President Obama, in his weekly address to the nation, lauded the deal made with Iran by the United States and its international partners.
He noted that parties in the negotiation have finally achieved something that decades of animosity has not – a deal that will prevent Iran from obtaining a nuclear weapon.
He said the deal will make America and the world safer and more secure. He, however, stated that people with opposite views will bring arguments to the debate which at best may be described as dishonest.
In seeking to debunk some of the arguments that may be foisted on the unsuspecting public, the President posited the following:
First, he declared that there is no way the United States, Great Britain, France, Germany, Russia, China, and some of the world’s best nuclear scientists would agree to a deal that would make it easier for Iran to obtain a nuclear weapon.
Furthermore, he said that the deal struck with Iran cuts off Iran’s pathway to a nuclear weapon. He underscored the point by explaining that today Iran has sufficient material to produce up to 10 nuclear weapons, but with this deal, Iran will have to ship 98% of the current material out of the country thus leaving them with little or no possibility of developing one weapon.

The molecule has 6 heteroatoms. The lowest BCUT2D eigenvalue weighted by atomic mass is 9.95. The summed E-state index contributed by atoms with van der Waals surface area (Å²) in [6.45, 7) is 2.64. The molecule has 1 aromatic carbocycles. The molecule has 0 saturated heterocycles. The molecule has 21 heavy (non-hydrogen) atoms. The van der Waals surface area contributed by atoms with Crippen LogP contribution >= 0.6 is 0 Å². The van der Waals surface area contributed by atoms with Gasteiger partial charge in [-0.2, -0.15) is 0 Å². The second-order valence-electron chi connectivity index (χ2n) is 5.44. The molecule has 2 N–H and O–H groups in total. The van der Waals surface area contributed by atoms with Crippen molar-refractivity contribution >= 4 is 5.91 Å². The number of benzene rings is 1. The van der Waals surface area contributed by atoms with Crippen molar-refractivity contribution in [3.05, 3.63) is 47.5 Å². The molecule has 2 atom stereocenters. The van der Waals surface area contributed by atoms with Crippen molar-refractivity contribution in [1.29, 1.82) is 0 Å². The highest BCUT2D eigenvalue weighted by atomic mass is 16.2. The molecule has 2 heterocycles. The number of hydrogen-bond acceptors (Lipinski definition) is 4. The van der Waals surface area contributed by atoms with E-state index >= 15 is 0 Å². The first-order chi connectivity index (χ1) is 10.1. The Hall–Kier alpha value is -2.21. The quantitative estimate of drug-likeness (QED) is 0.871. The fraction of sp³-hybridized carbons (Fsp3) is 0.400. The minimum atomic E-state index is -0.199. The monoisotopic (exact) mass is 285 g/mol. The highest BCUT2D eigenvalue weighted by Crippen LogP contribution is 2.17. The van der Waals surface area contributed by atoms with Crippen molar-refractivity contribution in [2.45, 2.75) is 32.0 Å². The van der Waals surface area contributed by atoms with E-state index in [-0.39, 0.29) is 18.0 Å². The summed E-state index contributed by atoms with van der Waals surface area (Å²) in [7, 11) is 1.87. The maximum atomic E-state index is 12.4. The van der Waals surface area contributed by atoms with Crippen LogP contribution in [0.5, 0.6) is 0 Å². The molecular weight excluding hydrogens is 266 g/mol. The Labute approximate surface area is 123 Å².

“There’s a permanent prohibition on Iran ever having a nuclear weapon,” the President said.
Second, he opposed the views from critics who charged that Iran could just ignore what’s required and do whatever they want. This is furthest from the truth the President said. This deal comes with an unprecedented, 24/7 monitoring of Iran’s key nuclear facilities.
He buttressed his view by declaring that at worst this deal will allow international inspectors access to Iran’s entire nuclear supply chain.
“The verification process set up by this deal is comprehensive and it is intrusive – precisely so we can make sure Iran keeps its commitments,” said President Obama.
Third, the issue of Iran facing no consequences if they violate this deal is painted as patently false by the President. He stated that if Iran violates this deal, the sanctions that have helped to cripple the Iranian economy would snap back into place promptly.
“There’s a reason this deal took so long to negotiate. Because we refused to accept a bad deal. We held out for a deal that met every one of our bottom lines. And we got it,” argued the President.
Davy Desmond, Readers Bureau, Fellow
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